Proteomics: We utilize yeast two-hybrid, co-immunoprecipitation & Mass Spectrometry analyses to identify components of macromolecular complexes of photoreceptor cilia. Our previous studies have successfully identified a number of potential RPGR- and CEP290 -interacting proteins, which are involved in photoreceptor development and function.

Animal and in vitro models: To study disease progression and pathogenesis, we are generating knock out and transgenic mouse lines representing the human disease phenotype. Our analysis includes assessment of age-dependent photoreceptor degeneration and examination of defects in protein trafficking in photoreceptors. We are also generating in vivo gene knockdown mouse models using Cre/loxp system or by subretinal injection of shRNA -encoding viral vectors. A major focus of the lab is also on utilizing zebrafish as a model to delineate the function of ciliary disease proteins and the effect of mutations on photoreceptor development and maintenance. We are also generating in vitro cell line models of knockdown by using shRNA technology in neuronal as well as non-neuronal cell lines.


Injection of anti-sense morpholino (rpgr-MO) into zebrafish embryos

Injection of anti-sense morpholino (rpgr-MO) into aebrafish embryos result in developmental disorder, including shortened body axis and edema at 4 dpf.  Uninjected wild-type (WT) and embryo injected with the 5 base mismatch (Mm) control (rpgr-Mm)are also shown.  Arrows in the rpgr-MO panel depict the different morphological phenotypes observed in the defective embryos (left_) panels; hydrocephaly and kinked tail; right panel; edma).  Source:  Ghosh et al., Hum Mol Genet, 2010.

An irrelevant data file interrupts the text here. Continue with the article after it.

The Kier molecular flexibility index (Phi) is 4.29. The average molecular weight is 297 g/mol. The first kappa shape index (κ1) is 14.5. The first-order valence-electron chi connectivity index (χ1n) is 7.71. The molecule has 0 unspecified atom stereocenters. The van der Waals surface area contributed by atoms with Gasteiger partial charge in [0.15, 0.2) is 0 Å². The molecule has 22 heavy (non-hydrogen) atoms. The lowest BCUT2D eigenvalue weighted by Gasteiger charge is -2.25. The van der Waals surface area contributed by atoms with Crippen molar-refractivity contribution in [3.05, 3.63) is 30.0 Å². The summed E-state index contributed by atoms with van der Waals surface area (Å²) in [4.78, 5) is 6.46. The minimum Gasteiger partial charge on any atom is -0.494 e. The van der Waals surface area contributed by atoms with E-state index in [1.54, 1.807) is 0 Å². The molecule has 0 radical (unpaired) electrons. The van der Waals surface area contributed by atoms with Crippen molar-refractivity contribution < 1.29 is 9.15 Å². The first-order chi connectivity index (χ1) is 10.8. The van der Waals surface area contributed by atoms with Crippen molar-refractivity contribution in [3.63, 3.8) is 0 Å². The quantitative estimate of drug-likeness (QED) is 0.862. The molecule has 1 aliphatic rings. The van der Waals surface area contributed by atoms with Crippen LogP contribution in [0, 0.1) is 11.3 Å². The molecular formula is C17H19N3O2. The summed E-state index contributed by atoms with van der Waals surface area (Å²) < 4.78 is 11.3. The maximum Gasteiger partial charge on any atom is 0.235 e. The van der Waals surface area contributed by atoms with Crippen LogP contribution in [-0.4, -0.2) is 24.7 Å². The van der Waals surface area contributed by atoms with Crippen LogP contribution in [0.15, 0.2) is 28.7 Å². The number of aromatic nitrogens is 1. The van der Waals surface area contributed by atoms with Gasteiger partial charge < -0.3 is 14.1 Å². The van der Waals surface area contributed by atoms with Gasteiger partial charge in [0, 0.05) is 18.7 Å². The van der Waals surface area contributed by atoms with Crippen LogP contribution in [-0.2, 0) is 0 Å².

Lab Personnel

Linjing Li, PhD-Postdoctoral Fellow

K Nageswara Rao, PhD-Postdoctoral Fellow

Balaji Subramanian, PhD-Postdoctoral Fellow

Wei Zhang, PhD-Postdoctoral Fellow

Manisha Anand, Research Associate I

Post Docs

This position involves research projects, which focus on understanding the development and function of neuronal cilia, specifically photoreceptor cilia and development of therapeutic strategies for associated disorders. The work entails the use of bacterial, cell culture and animal models (mice and zebrafish). Experience in molecular biology and protein biochemistry are a requirement for this position. Prior experience of in vivo injections in mice and zebrafish is desirable.  Interested candidates should send their resume and a short statement of interest to: Manisha Anand (manisha.anand@umassmed.edu).
Rotation Projects Different rotation projects are available for interested students. These projects will involve examination of animal and cell culture models to study protein-protein interactions and polarized trafficking of proteins. The students will have the opportunity to learn basic molecular biology and cell biological techniques including use of siRNA technology to knockdown gene expression in animal models. Specific research topics can be decided based on the interest of the student.

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  • Cell Culture Techniques